Kristen Bell doesn’t just buy groceries and shove them into her refrigerator. Instead, she hits up Google and does what she describes as a “deep dive” into every brand she’s purchased, every ingredient listed on each box.
“Food -- that’s my jam,” said “The Good Place” and “Frozen” actress. “I want to know what’s in everything. I’m obsessive about food. I want to know who made it and where it came from.”
Bell was chatting before a party in West Hollywood to celebrate her other business -- This Bar Saves Lives -- a line of snack bars co-founded by Bell and fellow actors Ryan Devlin, Todd Grinnell and Ravi Patel. On this night, a couple of new flavors were being launched (dark chocolate and coconut, peanut butter and jelly) to add to the gluten-free, non-GMO and kosher products.
“I’d always been struck by this feeling that charity is wonderful, but businesses could do better,” said Bell, 37. “There is a lack of giving back in the food space.”
The solution, according to Bell and her co-founders? With every bar they sell, a nutrition packet will be given to a malnourished child via Plumpy’Nut — a peanut butter, powdered milk and vitamin parcel that can take “a skeletal baby at death’s door to a healthy, thriving child,” she said.
Nutritious convenience foods, prized berries from the farmers market and clever swaps -- cauliflower crust pizza instead of regular -- are all part of meal planning for Bell, who is married to actor Dax Shepherd, with whom she has two children. Here she shares her tips for clean eating, being ingredient-savvy, and why baby steps are better than nothing.
Stock up on go-tos
I’m really into pasta made with chickpeas. It’s got a ton of protein. It’s a little more chewy than regular pasta, but not in the way that gluten-free pasta is. And my whole household is on ghee instead of butter. There’s a California garlic one which I like to open and just smell. And a Madagascar vanilla, which I put on my kids’ waffles instead of syrup. I get a farm box that sometimes has Harry’s Berries. They’re incredible. You can maybe find them at the farmers market. … In the summer, we’ll go through six containers a week.
Listen to your body
I was vegan and am now vegetarian. I’m all about eating clean and ethically, but I also believe that it’s important to listen to your body. Some people’s bodies tell them to eat meat. There’s a better way to do it because factory farming is a nightmare. I give my children meat; the chicken they get has been raised in, basically, a spa. They get all but manicures.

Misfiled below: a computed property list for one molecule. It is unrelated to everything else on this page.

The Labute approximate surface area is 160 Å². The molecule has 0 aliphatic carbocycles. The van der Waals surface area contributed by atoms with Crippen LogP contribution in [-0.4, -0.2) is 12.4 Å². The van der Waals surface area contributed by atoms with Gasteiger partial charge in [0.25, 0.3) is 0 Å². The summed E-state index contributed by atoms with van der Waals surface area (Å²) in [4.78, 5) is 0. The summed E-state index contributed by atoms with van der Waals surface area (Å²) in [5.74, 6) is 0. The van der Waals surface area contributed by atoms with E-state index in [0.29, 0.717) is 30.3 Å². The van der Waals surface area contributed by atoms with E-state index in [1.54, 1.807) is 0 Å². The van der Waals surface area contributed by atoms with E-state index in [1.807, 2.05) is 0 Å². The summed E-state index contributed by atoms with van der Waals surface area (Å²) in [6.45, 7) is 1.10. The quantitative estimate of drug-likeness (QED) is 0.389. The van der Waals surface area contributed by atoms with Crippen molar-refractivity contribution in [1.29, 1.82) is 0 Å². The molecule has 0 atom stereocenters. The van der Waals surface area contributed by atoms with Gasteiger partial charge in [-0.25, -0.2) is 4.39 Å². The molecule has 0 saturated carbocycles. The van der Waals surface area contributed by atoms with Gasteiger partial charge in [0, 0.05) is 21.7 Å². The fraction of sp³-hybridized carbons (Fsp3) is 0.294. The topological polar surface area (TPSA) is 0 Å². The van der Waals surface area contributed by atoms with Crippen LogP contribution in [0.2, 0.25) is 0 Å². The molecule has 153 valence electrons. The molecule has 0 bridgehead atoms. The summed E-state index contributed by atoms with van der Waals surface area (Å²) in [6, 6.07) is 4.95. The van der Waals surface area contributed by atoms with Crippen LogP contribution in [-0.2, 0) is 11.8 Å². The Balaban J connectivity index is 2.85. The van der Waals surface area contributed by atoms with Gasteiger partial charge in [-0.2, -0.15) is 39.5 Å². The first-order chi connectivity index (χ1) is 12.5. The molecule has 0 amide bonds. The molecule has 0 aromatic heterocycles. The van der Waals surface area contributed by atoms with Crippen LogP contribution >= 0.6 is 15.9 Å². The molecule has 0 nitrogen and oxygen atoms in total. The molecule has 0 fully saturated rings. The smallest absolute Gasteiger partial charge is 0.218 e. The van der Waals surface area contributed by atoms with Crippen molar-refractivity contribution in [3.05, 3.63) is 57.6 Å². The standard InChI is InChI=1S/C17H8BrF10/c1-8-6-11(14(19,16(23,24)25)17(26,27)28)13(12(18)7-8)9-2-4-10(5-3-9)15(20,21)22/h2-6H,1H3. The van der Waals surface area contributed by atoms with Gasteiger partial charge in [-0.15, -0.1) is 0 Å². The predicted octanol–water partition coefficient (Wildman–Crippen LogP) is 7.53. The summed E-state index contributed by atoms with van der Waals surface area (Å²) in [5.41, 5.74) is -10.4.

Seek out the healthier option
For protein, I’m obsessed with the Beyond Burger. When I’m working out, I’ll eat two a day. When I want to do fast food, I’ll make a cauliflower crust pizza with a Beyond Burger in the middle, and I’ve got a pizza burger.
Inconsistency isn’t all bad
My workout habits aren’t as good as my eating habits. For me, 70% of feeling good is the food I eat. Working out for me is very random. L.A. has great hikes so sometimes I’ll do that. Lately it’s been Pilates. I have problems with my posture and Pilates mat and reformer help a ton with that. I use a site called Pilates Anytime where you can follow any Pilates class. I’ve taken some TRX classes at Yogaworks, which is resistance work using bands on the walls. It feels horrifying 48 hours later, but the good kind of horrifying.
This is what I tell people; you don’t have to shoot for the moon. If all you can do is 100 sit-ups on the floor while the kids are watching TV, then do that. You don’t have to commit to something for the rest of your life. Maybe try something like Whole30. You buy a book, follow the recipes and after 30 days hopefully you will notice enough of a change to make it last. But for now, just think about today.
Hit the keyboard
There is more information out there than you know. Food feels confusing, but it’s not. If you have the inkling to better your life and health, there are resources out there and a little understanding goes a long way.